In this book, David Hunter explains that, while they are important, health-care services are not the principal determinants of health. Why then, do they absorb the bulk of resources and attention of policy-makers? The reasons for the extraordinary difficulties encountered in putting health before health care are multiple and complex. Separate chapters cover a range of issues, including: the relationship between health and health care, health-care management and the powerful interests at work which prevent policy aspiration from becoming reality, attempts in the UK since 1992 to pay greater attention to health issues, and examples from Europe and Canada, where a similar policy imbalance exists. In conclusion, Hunter sets out the policy implications for the future and offers a way forward based on the concept of managing for health.
The approach throughout the book is accessible and user-friendly. It will be essential reading for students of public policy, health studies, social policy and sociology, and will also be invaluable to scholars, policy-makers, and health professionals interested in public health policy in the UK.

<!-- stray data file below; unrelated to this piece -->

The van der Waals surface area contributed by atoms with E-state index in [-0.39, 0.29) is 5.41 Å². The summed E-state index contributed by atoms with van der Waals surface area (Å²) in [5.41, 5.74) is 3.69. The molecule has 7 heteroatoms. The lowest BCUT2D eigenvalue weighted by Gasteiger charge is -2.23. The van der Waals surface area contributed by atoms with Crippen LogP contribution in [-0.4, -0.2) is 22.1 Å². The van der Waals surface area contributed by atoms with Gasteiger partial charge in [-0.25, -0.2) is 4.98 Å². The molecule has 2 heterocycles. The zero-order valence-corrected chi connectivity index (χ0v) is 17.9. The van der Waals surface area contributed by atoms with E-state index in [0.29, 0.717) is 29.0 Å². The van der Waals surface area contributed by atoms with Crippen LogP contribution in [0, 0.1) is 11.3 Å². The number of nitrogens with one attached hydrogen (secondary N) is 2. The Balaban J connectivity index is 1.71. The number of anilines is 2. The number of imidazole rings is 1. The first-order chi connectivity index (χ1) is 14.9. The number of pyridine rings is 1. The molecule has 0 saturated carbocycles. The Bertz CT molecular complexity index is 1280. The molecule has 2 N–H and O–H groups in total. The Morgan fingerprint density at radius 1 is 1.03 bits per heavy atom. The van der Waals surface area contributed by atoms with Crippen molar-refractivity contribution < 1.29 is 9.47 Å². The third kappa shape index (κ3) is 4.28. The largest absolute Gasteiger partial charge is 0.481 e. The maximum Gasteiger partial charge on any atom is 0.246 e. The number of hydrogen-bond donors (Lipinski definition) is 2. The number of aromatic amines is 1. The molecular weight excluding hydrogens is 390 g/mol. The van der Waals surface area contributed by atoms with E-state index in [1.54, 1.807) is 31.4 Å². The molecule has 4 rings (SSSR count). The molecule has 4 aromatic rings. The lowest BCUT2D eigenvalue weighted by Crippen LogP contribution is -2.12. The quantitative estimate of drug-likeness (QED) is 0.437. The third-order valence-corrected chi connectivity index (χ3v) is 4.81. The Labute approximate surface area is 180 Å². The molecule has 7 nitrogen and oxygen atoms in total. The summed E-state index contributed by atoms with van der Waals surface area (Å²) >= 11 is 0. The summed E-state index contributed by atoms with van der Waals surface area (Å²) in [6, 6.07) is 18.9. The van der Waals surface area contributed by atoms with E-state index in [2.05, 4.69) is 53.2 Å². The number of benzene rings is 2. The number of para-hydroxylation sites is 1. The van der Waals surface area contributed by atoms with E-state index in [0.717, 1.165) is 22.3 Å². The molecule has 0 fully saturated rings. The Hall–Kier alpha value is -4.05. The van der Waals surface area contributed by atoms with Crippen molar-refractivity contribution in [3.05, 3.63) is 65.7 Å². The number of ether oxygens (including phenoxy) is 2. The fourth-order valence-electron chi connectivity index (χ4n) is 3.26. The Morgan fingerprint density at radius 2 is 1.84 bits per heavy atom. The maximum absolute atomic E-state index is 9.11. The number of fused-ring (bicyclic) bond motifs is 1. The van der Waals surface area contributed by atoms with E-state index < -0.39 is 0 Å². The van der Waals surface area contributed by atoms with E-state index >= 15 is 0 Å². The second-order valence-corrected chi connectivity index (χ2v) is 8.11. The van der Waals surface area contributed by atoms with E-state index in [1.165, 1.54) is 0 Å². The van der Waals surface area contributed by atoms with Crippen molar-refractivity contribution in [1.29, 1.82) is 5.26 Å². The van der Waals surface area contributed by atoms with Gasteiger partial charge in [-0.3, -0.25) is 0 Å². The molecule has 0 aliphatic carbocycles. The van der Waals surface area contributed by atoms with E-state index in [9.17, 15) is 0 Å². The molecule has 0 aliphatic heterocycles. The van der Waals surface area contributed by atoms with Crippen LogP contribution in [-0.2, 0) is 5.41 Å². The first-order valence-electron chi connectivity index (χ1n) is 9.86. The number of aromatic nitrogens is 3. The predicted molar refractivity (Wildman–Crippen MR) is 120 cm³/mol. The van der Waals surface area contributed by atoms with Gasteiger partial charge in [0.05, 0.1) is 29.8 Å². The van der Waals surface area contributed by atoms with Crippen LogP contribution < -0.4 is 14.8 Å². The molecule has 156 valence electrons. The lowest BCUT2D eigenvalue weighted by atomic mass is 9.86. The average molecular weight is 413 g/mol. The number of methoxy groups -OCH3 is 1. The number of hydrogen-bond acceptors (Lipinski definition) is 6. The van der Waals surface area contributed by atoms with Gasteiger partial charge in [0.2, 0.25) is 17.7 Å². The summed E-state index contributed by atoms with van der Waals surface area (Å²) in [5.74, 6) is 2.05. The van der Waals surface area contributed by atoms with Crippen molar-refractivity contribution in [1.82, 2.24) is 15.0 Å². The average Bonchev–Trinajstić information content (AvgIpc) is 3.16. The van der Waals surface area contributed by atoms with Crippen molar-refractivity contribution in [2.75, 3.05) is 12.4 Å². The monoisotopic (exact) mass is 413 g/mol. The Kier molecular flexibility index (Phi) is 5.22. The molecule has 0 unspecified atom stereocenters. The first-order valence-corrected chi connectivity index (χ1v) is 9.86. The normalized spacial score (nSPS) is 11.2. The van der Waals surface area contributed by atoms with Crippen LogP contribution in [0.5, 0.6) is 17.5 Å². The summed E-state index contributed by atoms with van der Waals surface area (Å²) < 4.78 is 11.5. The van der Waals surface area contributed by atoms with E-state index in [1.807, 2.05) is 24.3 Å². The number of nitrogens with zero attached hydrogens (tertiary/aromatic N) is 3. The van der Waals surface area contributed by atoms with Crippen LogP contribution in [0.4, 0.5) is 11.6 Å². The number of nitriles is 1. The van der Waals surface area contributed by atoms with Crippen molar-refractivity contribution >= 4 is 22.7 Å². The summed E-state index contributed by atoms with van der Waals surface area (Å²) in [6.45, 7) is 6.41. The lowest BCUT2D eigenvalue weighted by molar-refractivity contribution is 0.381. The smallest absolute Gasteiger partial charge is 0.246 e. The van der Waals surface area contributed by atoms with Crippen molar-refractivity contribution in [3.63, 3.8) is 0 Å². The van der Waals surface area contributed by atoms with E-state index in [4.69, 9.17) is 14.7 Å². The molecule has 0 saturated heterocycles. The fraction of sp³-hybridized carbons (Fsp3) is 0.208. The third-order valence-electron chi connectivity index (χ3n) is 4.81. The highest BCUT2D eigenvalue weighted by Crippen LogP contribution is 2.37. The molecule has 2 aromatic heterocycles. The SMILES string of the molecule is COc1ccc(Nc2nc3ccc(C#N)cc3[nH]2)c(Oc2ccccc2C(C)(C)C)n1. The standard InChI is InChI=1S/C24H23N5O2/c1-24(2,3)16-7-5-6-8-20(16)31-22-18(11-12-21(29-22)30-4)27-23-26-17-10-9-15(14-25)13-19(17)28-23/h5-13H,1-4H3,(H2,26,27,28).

* Exam copies only available to lecturers for whom the book may be suitable as a course text.
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Sian Griffiths, University of Oxford
"Thoughtful, analytic and tough minded. David Hunter’s feeling for what makes health policy tick has been successfully applied to public health. Recommended reading for everyone interested in making health policy work for the better."
Geof Rayner, Chairman of the UK Public Health Association
1. Introduction And Approach:.
Some ‘Simple Truths’ About Health Systems.
Policy Dilemmas And ‘Wicked Issues’.
The Politics Of Health Policy.
The Depoliticisation Of Health Policy.
Plan Of Book.
2. The Relationship Between Health And Health Care:.
The Emergence Of The New Public Health.
Barriers To Progress.
Some Lessons From Lalonde.
The Post-Lalonde Era.
The UK Experience.
3. Managing Medicine:.
Managing For What?.
The New Rationalism And Health.
The Rise Of Managerialism In Health Policy.
Criticisms Of New Public Management.
Implications For Health Policy.
Last Word: Medicine, Management And Health.
4. Managing For Health:.
What Is Public Health?.
The Evolution Of The Public Health Function.
Public Health: A Specialty Or An Arena?.
A Response To Implementation Failure.
Approaches To Joined-Up Policy And Practice.
5. Health Policy In A Devolved Polity Within Europe:.
The Impact Of Devolution.
The Impact Of Europe.
6. Moving Out Of The Ghetto:.
That Is To Be Done?.
Towards Implementing A Policy For Health.
Managerial Capacity Building.